SECRETARY CHERTOFF: All right, we'll take questions. If you will identify yourself and tell us who you are directing a question to.
Q I have a question for General Blum, please. General, as this plan was being put together, what argued against having the National Guard do this on a federal status? And, also, why are you doing the two-week rotations, such a short rotation? Isn't that a pretty inefficient way of doing it?
GENERAL BLUM: Let me address this in turn. First of all, we are doing in a federal status. We are going to be performing these missions in U.S. Code Title 32; that is a federal status. That's when your National Guard is federally funded, has all the rights and entitlements -- the Army National Guard soldiers and airmen have all the rights and entitlements of any other federal uniformed person. The only different in Title 32 -- and it was selected for that code -- is that the National Guard would remain under the control of the governors of the affected states, which everyone came to a conclusion was the best way to do it.
The second part of your question is a little bit complex, but I think it bears examination. We routinely, every year, require each and every member to train for at least 15 days of annual training. That is a focused training period where we focus on their military specialty -- so if they're a medic, they are practicing life-saving medical care. If they're a bulldozer operator or a heavy equipment operator, they're operating heavy equipment.
Every year, Bob, we try to take their military specialty and apply it and leverage that training to get some operational goodness out of it. So, in the past, some of these bollard fences that you see were actually built by National Guard engineers on two-week rotations in their annual training period in Title 32, and they've had some great success with this program for almost 25 years now.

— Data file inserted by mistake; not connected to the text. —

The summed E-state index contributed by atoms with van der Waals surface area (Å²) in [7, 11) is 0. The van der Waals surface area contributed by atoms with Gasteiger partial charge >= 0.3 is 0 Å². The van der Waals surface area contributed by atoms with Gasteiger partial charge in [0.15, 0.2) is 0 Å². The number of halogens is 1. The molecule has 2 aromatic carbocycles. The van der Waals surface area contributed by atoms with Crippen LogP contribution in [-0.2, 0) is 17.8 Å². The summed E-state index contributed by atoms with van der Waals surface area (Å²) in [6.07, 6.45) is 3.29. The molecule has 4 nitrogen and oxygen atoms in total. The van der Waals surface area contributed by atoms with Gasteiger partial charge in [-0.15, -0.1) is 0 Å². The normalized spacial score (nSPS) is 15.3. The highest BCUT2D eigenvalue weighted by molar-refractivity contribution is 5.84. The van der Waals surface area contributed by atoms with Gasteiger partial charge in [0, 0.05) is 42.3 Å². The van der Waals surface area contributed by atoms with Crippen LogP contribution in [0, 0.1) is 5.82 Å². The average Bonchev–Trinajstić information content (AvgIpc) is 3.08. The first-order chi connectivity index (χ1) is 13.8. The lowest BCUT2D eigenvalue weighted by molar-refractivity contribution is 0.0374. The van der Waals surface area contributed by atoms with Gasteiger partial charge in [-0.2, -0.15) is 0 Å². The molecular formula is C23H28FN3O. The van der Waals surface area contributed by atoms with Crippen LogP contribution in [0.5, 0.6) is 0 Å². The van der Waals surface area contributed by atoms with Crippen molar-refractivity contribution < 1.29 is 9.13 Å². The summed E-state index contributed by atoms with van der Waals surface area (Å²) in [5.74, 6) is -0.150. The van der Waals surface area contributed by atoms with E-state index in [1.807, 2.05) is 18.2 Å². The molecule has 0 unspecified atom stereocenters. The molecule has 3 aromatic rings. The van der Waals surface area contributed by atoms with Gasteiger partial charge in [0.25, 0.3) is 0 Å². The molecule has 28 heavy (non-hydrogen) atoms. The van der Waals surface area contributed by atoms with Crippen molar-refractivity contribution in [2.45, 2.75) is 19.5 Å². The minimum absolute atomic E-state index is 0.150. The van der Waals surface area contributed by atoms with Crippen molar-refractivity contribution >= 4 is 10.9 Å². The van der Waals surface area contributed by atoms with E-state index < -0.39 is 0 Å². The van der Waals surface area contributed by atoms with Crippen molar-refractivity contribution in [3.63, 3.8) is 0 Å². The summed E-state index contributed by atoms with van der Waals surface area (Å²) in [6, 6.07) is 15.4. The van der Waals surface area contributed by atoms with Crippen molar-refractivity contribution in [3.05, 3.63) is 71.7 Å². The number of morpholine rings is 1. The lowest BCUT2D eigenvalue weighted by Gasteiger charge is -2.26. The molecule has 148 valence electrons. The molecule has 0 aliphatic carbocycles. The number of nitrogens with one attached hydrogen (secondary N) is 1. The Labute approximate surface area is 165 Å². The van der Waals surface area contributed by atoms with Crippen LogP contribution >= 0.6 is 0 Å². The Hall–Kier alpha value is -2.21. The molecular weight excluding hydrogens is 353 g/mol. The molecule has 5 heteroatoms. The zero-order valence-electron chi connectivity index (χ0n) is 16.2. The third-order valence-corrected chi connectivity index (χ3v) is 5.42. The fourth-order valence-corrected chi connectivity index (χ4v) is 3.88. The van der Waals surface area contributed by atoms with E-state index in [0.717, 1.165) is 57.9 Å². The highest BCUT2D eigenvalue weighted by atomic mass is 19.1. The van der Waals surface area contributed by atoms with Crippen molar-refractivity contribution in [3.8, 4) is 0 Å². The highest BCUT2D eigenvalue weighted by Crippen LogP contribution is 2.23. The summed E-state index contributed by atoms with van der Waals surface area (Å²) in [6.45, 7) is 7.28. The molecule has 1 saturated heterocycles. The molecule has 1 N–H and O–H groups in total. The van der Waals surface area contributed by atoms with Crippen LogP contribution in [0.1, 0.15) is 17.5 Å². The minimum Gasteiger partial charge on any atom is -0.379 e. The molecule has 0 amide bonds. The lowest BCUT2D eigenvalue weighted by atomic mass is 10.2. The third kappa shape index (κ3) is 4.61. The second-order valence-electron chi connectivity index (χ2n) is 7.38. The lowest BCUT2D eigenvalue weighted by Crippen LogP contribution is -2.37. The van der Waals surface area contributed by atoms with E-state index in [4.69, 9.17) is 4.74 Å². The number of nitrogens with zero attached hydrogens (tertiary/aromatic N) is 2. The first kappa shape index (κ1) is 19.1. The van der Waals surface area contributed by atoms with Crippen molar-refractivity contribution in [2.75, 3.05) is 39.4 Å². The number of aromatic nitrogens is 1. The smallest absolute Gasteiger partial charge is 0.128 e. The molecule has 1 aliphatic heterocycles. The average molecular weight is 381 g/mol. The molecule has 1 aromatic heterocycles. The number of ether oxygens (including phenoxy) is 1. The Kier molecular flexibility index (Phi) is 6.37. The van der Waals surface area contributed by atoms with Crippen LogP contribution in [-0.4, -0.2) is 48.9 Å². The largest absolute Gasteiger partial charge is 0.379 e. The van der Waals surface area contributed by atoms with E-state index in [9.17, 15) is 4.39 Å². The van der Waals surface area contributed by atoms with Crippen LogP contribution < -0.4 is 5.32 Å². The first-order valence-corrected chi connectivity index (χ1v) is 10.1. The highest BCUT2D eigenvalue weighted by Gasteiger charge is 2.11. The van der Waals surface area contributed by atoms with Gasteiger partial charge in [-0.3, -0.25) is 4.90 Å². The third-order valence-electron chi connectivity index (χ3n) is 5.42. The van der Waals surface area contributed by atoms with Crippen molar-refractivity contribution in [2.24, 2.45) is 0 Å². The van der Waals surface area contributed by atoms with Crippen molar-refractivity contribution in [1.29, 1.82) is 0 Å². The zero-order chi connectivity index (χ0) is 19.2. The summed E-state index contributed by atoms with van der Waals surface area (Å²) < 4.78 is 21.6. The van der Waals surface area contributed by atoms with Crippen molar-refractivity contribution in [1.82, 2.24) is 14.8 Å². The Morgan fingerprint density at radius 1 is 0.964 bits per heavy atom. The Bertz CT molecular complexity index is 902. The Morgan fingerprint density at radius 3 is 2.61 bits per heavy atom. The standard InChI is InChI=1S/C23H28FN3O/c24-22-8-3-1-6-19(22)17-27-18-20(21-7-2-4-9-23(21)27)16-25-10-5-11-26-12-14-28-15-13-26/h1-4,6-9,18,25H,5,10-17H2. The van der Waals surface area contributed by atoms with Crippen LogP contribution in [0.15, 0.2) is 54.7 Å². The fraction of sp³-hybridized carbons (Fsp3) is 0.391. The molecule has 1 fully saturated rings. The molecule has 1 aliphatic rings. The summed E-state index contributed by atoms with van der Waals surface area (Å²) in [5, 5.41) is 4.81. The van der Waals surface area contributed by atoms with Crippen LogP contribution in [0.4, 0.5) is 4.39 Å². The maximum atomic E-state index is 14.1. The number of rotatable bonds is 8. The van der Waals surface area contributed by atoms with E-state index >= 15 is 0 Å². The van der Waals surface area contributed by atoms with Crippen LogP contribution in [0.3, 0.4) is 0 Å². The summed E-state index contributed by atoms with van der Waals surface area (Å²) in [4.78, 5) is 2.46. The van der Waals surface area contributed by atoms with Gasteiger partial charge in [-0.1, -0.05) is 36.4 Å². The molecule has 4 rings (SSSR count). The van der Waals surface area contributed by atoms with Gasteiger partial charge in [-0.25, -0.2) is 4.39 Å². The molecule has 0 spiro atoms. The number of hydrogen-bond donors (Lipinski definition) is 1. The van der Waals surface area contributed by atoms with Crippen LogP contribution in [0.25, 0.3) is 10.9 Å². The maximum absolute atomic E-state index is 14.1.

So the only thing that we're going to be doing different is we will be doing this in a much more comprehensive and focused manner on a much grander scale than we've done up to now, and this will, hopefully, set the conditions for the Customs and Border Patrol law enforcement agencies to do an even more effective job than they're able to do now because of the lack of infrastructure, or the lack of medical support, or the lack of communication support, or the lack of some aviation assets, or surveillance platforms or censors, or the lack of some additional support personnel to help them.
Now, it is very important to know that Chief Aguilar and the Border Patrol and the Customs agents are not going to be meeting new strangers every two weeks. There will be a continuity force that will be in there for the duration and they will come out of the affected states, as well.
Q How many is that? How many?
GENERAL BLUM: Well, as many as we need. But the leadership and the normal continuity people will be there for basically the duration of the operation, at least long-term. The people whose faces and names will change every two or three weeks -- and we're looking at a three-week rotation for this for those that come from outside the affected states, because people will be traveling from across the country so they'll have to require some travel time; they'll need about a two or three-day, what we call a right-seat ride, so that they know what right looks like -- they know the rules of use of force, the rules of engagement, they understand what -- a clear briefing on the terrain and the area they're operating in or any peculiarities. And they will also meet with the law enforcement agency that they're going to be supporting so they know clearly what they're working on.